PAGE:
Supremes Cut The Baby In Half

By Murray Sabrin

Last week, the treasurer’s office informs us that higher income tax revenue of slightly more than $500 million for the next 14 month will fill the state’s coffers.  Yesterday, the Supreme Court ordered the state to spend $500 million more on schools in the Abbott districts.  Call me cynical, but what a coincidence! 

Did the Christie administration provide the Supreme Court with an “olive branch” by making this announcment about the tax windfall so it did not have to restore the $1.7 billion in school aid cuts the Education Law Center wanted?  The ELC, in its lawsuit, asserted that amount was necessary for providing a “constitutionally” funded education for “at risk” students who attend Abbott District schools.

Yesterday’s Supreme Court decision cuts the proverbial baby in half.  Abbott District schools get more state aid next year.  Governor Christie and the Legislature do not have to come up with $1.7 billion more in school aid in next year’s budget as the ELC wanted, and the Supreme Court looks “reasonable” by not ordering a huge increase in funding that would require a substantial tax increase and/or reductions in other spending.

In short, the status quo remains—more money for the Abbott Districts where student achievement is frighteningly poor in many schools.  The answer to the annual school funding battles is to separate schools and taxpayer funding.  In the meantime, state school aid should be distributed on an equal basis as Senator Michael Doherty recently proposed. Equality under the law demands that the state not discriminate against any child.  Period.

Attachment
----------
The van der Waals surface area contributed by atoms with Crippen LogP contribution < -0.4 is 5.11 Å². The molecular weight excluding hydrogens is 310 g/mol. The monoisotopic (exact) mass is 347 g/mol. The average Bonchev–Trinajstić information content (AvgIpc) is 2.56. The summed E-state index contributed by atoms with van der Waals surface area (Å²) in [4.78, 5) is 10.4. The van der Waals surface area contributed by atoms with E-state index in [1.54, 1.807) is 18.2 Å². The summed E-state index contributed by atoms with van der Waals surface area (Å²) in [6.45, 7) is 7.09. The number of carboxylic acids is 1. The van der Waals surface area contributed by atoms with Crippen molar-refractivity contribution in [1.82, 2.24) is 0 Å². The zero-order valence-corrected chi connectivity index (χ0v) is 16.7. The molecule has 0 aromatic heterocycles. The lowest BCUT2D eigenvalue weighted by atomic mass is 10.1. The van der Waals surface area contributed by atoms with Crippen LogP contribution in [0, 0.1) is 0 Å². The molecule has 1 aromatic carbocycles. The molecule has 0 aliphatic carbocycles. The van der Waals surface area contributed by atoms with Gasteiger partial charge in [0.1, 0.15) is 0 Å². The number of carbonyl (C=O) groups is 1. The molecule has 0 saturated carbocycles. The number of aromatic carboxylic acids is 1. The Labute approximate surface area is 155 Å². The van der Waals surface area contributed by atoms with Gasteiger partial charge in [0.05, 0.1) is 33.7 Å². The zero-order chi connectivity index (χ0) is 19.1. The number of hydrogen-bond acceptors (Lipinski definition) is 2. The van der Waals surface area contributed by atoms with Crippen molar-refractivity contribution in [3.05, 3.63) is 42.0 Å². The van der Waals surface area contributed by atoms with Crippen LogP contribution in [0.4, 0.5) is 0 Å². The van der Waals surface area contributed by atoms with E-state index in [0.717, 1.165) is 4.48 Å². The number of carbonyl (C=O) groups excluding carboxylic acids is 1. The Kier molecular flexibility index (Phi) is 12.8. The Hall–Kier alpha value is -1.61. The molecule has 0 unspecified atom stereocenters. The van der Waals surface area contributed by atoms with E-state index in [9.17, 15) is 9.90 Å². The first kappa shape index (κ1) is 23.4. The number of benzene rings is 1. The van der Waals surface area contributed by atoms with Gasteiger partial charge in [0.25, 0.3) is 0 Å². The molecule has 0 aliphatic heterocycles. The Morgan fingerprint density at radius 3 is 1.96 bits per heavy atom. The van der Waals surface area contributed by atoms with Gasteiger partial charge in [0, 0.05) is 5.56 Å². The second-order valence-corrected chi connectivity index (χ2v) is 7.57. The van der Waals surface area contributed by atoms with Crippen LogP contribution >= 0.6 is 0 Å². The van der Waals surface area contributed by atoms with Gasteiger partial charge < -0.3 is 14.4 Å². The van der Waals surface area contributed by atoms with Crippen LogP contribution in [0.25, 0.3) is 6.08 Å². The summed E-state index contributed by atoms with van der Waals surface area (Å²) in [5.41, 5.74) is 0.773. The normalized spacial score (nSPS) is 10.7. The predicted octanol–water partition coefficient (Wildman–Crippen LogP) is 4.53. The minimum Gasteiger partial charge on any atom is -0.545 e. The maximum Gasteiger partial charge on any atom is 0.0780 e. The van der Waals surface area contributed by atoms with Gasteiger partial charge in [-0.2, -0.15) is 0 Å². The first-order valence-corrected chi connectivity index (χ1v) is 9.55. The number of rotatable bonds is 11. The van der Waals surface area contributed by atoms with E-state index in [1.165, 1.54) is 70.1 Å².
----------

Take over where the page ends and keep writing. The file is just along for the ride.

Murray Sabrin is professor of finance at Ramapo College and blogs at www.MurraySabrin.com.  

Posted: May 25th, 2011 | Author: | Filed under: Abbott Ruling, NJ Supreme Court | Tags: , , | 1 Comment »

One Comment on “Supremes Cut The Baby In Half”

  1. Freespeaker1976 said at 12:12 pm on May 25th, 2011:


    Is one to assume that this is a one shot $500 million shot in the arm or will the crybabies come back and say we need more?

    The answer is important in that how can school boards spend money on teachers that they can not pay next year…

    And then really, what good will a few pieces of equipment provide the learning capability of little Johnnie?